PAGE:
World War Ii the American Experience Free Essays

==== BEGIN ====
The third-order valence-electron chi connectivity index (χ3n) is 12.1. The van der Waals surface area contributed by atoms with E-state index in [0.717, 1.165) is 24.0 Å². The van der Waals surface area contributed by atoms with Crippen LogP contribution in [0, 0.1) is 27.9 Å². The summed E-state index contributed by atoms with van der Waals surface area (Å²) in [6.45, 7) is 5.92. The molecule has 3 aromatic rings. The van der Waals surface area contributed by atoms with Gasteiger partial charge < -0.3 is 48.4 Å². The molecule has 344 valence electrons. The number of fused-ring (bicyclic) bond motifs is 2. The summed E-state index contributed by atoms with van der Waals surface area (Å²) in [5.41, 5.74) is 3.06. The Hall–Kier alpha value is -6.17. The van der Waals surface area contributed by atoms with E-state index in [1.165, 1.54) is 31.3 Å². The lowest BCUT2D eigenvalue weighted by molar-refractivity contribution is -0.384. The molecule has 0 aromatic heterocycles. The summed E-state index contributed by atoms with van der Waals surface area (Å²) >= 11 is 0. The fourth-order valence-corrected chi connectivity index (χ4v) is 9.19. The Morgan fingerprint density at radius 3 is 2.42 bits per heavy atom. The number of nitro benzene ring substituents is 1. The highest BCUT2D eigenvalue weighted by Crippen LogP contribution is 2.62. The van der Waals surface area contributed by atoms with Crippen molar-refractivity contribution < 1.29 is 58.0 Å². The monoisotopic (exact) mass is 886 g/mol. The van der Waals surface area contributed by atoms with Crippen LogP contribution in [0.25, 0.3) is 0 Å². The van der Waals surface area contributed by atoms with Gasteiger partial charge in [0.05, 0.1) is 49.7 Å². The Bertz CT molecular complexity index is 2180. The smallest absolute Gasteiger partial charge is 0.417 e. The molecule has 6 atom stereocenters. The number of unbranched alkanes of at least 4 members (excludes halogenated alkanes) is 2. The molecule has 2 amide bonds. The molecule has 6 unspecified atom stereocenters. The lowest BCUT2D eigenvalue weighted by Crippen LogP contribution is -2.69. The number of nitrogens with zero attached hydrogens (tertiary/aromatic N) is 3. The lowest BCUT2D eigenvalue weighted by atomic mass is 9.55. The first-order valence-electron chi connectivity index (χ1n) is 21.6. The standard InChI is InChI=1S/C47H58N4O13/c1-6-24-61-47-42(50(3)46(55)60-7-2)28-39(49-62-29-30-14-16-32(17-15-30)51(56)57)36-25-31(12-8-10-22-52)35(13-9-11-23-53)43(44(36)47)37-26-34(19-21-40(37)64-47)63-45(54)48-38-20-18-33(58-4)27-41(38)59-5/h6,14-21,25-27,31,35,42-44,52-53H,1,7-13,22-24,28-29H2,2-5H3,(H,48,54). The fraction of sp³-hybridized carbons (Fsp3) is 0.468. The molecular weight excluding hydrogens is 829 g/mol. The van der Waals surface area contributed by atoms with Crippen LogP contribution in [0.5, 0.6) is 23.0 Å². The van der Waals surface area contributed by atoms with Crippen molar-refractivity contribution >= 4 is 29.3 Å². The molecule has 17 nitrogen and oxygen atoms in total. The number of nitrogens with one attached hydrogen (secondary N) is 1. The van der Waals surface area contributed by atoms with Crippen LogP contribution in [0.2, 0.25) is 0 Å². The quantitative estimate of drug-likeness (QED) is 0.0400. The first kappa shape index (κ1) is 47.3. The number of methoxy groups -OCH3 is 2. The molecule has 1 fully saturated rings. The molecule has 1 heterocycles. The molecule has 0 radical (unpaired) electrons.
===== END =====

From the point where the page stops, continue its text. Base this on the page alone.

string(45) " fortifying a village along the beach front\." World War II: The American Experience HIS120 Date World War II: The American Experience It is no known secret that America attempted to reframe from becoming a part of what was projected as being a major war which started with the European culture. Historians believe that the second war was a contribution of the Great Depression which caused for America to seize from their investments in Europe. This caused for a struggle of power in Europe which provide an opportunity for Hitler and Stalin to obtain control over Europe. We will write a custom essay sample on World War Ii the American Experience or any similar topic only for you Order Now However receiving control over Britain would become a challenge. The prime minister at that time knew in order to survive he would need an alliance; the United States. With Germany, Italy, and Japan seizing majority of Europe, President Roosevelt agreed to support Britain in the war in order to promote the â€Å"Four Freedoms: freedom of speech, freedom of worship, freedom for want, and freedom for fear† (Schultz, 2012). With the booming of Pearl Harbor on December 7, President Roosevelt asked Congress to declare war. Once war was declared and with Hitler also declaring war on the United States; this became the beginning of World War II. North African Campaign Figure 1. Allied Operations in World War II, 1942-1945 American troops entered into North Africa in late 1943. The North African Campaign, better known as the Desert War, took place in North African desert which surrounded those areas of Algeria, Egypt, Libya, Morocco, Sudan, Tunisia, and the Western Sahara (United States History, 2012). After the Axis (name given for the Germane, Italian, and Japanese) were defected in France, Northern Africa became the focus of conquering. It is stated that the North African Campaign was fought for not only one reason but for two reasons. The Suez Canal was the first objective to gain control over for the reason that the Suez Canal will be the source of controlling the Middle East. The second objective for the North African Campaign was the Middle East oil supply and resources. Egypt was a main focus due to the location in which was at the center of the Eastern Mediterranean, Abyssinia, and the Middle East (United States History, 2012). Operation torch was lead by General Bernard Montgomery. During operation torch, British troops were in Egypt fighting the Germany’s while American troops launched an invasion of French North Africa (United States History, 2012). The objective for operation torch was to gain control of Morocco, Algeria, and Tunisia which were all under the French dictatorship. By having control, the Allies (Britain, Soviet Union, and the United States) wanted to push the Axis out of Africa. The Allies were successful. â€Å"On May 12, 1943, the last organized Axis army force in Africa surrendered. The Allies had killed, wounded, or captured about 350,000 Axis soldiers, and had suffered about 70,000 casualties. After the victory in the North African Campaign, the stage was set for the Italian Campaign to begin† (United States History, 2012). Italian Campaign Figure 2. The Pacific and Adjacent Theaters, 1942-1945 At the Casablanca Conference held in Casablanca, Morocco in January 1943; the decision was made to invade Italy. The Allies had their first war conference to discuss the invasion. This launched the Italian Campaign which placed Allied soldiers on the mainland in Europe. The Italian Campaign consisted of five objectives: to â€Å"capitalize on the collapse of Italian resistance, make immediate use of ready Allied strength, engage German forces that might otherwise be used in Russia and northern France, secure airfields from which to intensify the bombing of Germany and the Balkans, and gain complete control of the Mediterranean† (United States History, 2012). D-Day; Normandy landings was the Operation Husky. During this operation, Allies landed on the beaches while leading the Germans to thinking that they would attack Sardinia and Corsica. Due to the bombing in Rome, the head of the government king Mussolini was forced to resign from his position. At that time, the Italians wanted to withdraw from the war with Japan and Russia. Operation Husky wanted to completely eliminate Italy from the war. By the end of the Italian Campaign, the war against Germany reallocated to France. â€Å"In the spring of 1945 Allied forces penetrated the final German defensive line to enter the fertile plains of the Po River Valley. On May 2, the Germans in Italy surrendered† (United States History, 2012). Japanese American, Infantry men of the 442nd Regiment, runs for cover as a German artillery shell is about to land outside the building. Levine, Italy. April 4, 1945. Normandy Campaign The objectives of the Allies were during the invasion of Normandy was eliminate all of the Germans capabilities of trying to organize a counterattack during the Allies amphibious assault. The Allies used their airborne capabilities to seize significant objectives like bridges, road crossings and terrain area’s mainly on the eastern and western flanks. The Allies also used their airborne infantry to land behind enemy forces on the beaches of Normandy to help egress the amphibious forces and also neutralize and destroy the Germans coastal defenses batteries. Sword beach was invaded by the British infantry, we the infantry made it ashore they were met with light resistance and the suffered minimal casualties. They had advanced five miles inland by the end of the first day of battle, but they did not meet their major objectives such as Caen which was still in possession of the Germans. Juno beach was invaded by the Canadian army; they were met with heavy German resistance upon landing ashore in Normandy. There were by heavy machine gun fire, pill boxes, and other major concrete fortifications that the German army had set up. Juno beach was the second heaviest outpost guarded by the Germans. The Canadian Army was the only unit to reach all of their objectives on D-Day. Gold beach was invaded by the 50th (Northumbrian) infantry division; they were also met with stiff German resistance due to the Germans fortifying a village along the beach front. You read "World War Ii the American Experience" in category "Papers" However, the 50th infantry divisions were able to overcome Germans and were able to proceed to outskirts of Bayeux by the end of the first day. The 50th infantry division then linked with Allied commando units who were securing the Port-en-Bessin. This gave the Allies a base that they could deploy the PLUTO pipeline. Omaha beach was invaded by the American allies; they met fierce resistance from the German 352nd Infantry Division who were Germany’s best trained force for defending the beaches and coastal areas. Omaha beach was so well fortified by the Germans that the Americans missed most of their landing objectives. However, after battling the Germans for three days the American allies were able to penetrate the Germans fortifications and move forward. Utah beach was invaded by the 4th infantry division; they were met with very little German resistance and were able to move further inland by the late afternoon where they linked up the 101st airborne division. After the beaches were secured allied forces were able to set up the Mulberry Harbors, which allowed supplies and reinforcements to come ashore to support allied forces. Victory in Normandy was followed by a pursuit to the French border in short order, and Germany was forced once again to reinforce the Western Front with manpower and resources from the Soviet and Italian fronts. By September, Allied forces of seven field armies (two of which came through southern France in Operation Dragoon) were approaching the German frontier. Allied material weight told heavily in Normandy, as did intelligence and deception plans. The general Allied concept of the battle was sound, drawing on the strengths of both Britain and the United States. German dispositions and leadership were often faulty, despite a creditable showing on the ground by many German units. In larger context the Normandy landings helped the Soviets on the Eastern front, who were facing the bulk of the German forces and, to a certain extent, contributed to the shortening of the conflict there. War in Europe The Battle of Atlantic was a battle that began with Great Britain declaring war on the Germans in September of 1939. The battle of the Atlantic brought about significant changes and creative inventions to the allies military. This was a major reason that allied forces were able to defeat the Germans in the Battle of Atlantic. The Battle of the Atlantic cost thousands of soldiers their lives and thousands of Navy ships were destroyed as well. During World War II allied forces conducted strategic bombing missions against the German’s. Allied forces would bomb railways, harbors, industrial places, and cities. As World War II begins to intensify, allied forces began to conduct numerous bombing missions. Allied forces bombed city believes that it was physiological warfare and they believe it would break the enemy’s will to continue fighting. The Majdanek concentration camp was located in Eastern Poland and was the first concentration camp that was liberate by the soviets in July of 1944. Before the Soviets were able to liberate the Majdanek concentration camp the German Nazi’s had killed between 90,000 and 140,000 prisoners. Majdanek concentration camp was initially a Prisoner of War camp that housed Russian Prisoners of War, but the camp soon turned towards a concentration camp for the Jews. It is estimated that 60,000 Jews were killed during the camps operation. In July of 1944 the soviets advanced on the Majdanek concentration so fast that the German Nazi’s were not able to conceal the evidence of the torture and killings they had committed. Liberation of Paris America was in war on two fronts, the war against Japan, and the war against Germany. The beginning of the conflict started with Paris started with Britain and Germany over a blockade that was preventing America to trade with either country. America had signed a treaty to stay out of the conflicts with foreign countries. America was drawn into the conflict when Germany decided to launch a full scale war with against Britain and France (Schultz, â€Å"World War II,† 2012). Paris had been invaded by the Germans, causing stress, killings, and havoc to the residents until D-Day, a code name for Destination Day, when America and France liberated Paris and broke the Strong hold of Germany and freed Paris (â€Å"Weider History Group†, 2006). Operation Market Garden was a strategic military maneuver plan in September 1944 to be carried out by planning to attack the Germans from the north, south, across the Rhine River, and west of Normandy along with an air attack. This plan failed due to conflict in order on when to strike and bad weather (Macdonald, n. d). The Germans strategy was if they could take control of smaller section of a country like Belgium, they would eventually take control of the country entirely. The Battle of the Bulge was one of the largest battles to take place on the west front. They lost the battle because they were spread too thin and was unsuccessful in knocking out the power in Bastogne, Belgium (Schultz, â€Å"World War II,† 2012). During the time of war the three allied forces, Stalin, Churchill, and Roosevelt was under great concern of the condition Poland would be in as they draw near their victory of the World War in January 1945. The Soviet Union, United States, who sided with Great Britain, was at odds with each other over Poland of which Soviet Union occupied. The Soviet Union wants to serve as a buffer for Poland whiles the United States and Britain wand Poland to be more independent. The Soviet Union proposal was more favorable and resulted in the Yalta Agreement. Churchill was in disagreement with the decision and the Soviet and Britain ended up in a Cold War (Schultz, â€Å"World War II,† 2012). While at the conference meeting in Yalta, Churchill and his ally, Roosevelt was planning an attack on Dresden, a city outside of Berlin. This city was a city of refuge that had no military stations of weapons. It only was a place that had hospitals and house to care for the wounded from the military. The people fled to the city seeking refuge from the Red terror of the war. Many of them were Jews, men women and children. The total death from the bombing is really unknown but is to be said to be over 600,000 (â€Å"The WWII Dresden Holocaust – A single Column of Flame†, n. . ). During the time of all the events that took place in Germany and World War II, it finally broke the back and the strong hold that Hitler had over Germany. At the end of the Holocaust of Dresden and the slaughter of Jews from the concentration camps of which 30,000 were killed, giving an estimated death toll of 600,000 men, women, and children. Hitler was known to have committed suicide in April 30 , 1945, given victory over Germany, known as of today called V- E Day, â€Å"Victory in Europe Day (Schultz, â€Å"World War II,† 2012). War in the Pacific The United States was holding a war on two fronts, the war in Germany with Britain and France against Germany, and the war against Japan. The Great Depression was perhaps the cause of both wars. With the Stock market crashing and the fall of the economy, America and some of the countries it served and served it was becoming financially ruin and was fighting to stay in power. Each country feeling its own power was trying to make sure that they were not going to be taken advantage of (Schultz, â€Å"World War II,† 2012). America had a strong presence in the Pacific and Japan did not want them there. They were fighting over who would control Hawaii. Japan also wants to take control of all Asia and China. During the time of World War II, Hong Kong was a part of Britain territory. MacArthur and Nimitz are two officers that have great similarities in helping turn the war to the benefit of America. Douglas MacArthur was a General in the U. S Army and Admirable Chester Nimitz was an officer in the United States Navy who had different styles of leadership that worked together to regain control of land and water in the Pacific War. Gen. MacArthur took control of the Philippines and Adm. Nimitz gain control of the Pacific. Churchill and Roosevelt were winning the war. Along with the best two commanders, they began to use a strategy to keep Japan from getting a foothold by sending troops to take over small islands and maintaining control and at the same time pushing the Japanese back while earning the name Island Hoppers (Schultz, â€Å"World War II,† 2012). References Center of Military History. (1992). A Brief History of the U. S. Army. Retrieved from http://www. ibiblio. org/hyperwar/USA/USA-C-WWII/index. tml Schultz, K. M. (2012). HIST2, Volume 2 (2nd Ed. ). Boston, MA: Wadsworth, Cengage Learning. The WWII Dresden Holocaust – A Single Column of Flame. (n. d. ). Retrieved from http://rense. com/general19/flame. htm Weider History Group. (2006). Retrieved from http://www. historynet. com/world-war-ii-the-liberation-of-paris. htm United States History. (2012). Italian Campaign. Retrieved from http://www. u-s-history. com/pages/h1742. html United States History. (2012). North African Campaign. Retrieved from http://www. u-s-history. com/pages/h1727. html How to cite World War Ii the American Experience, Essays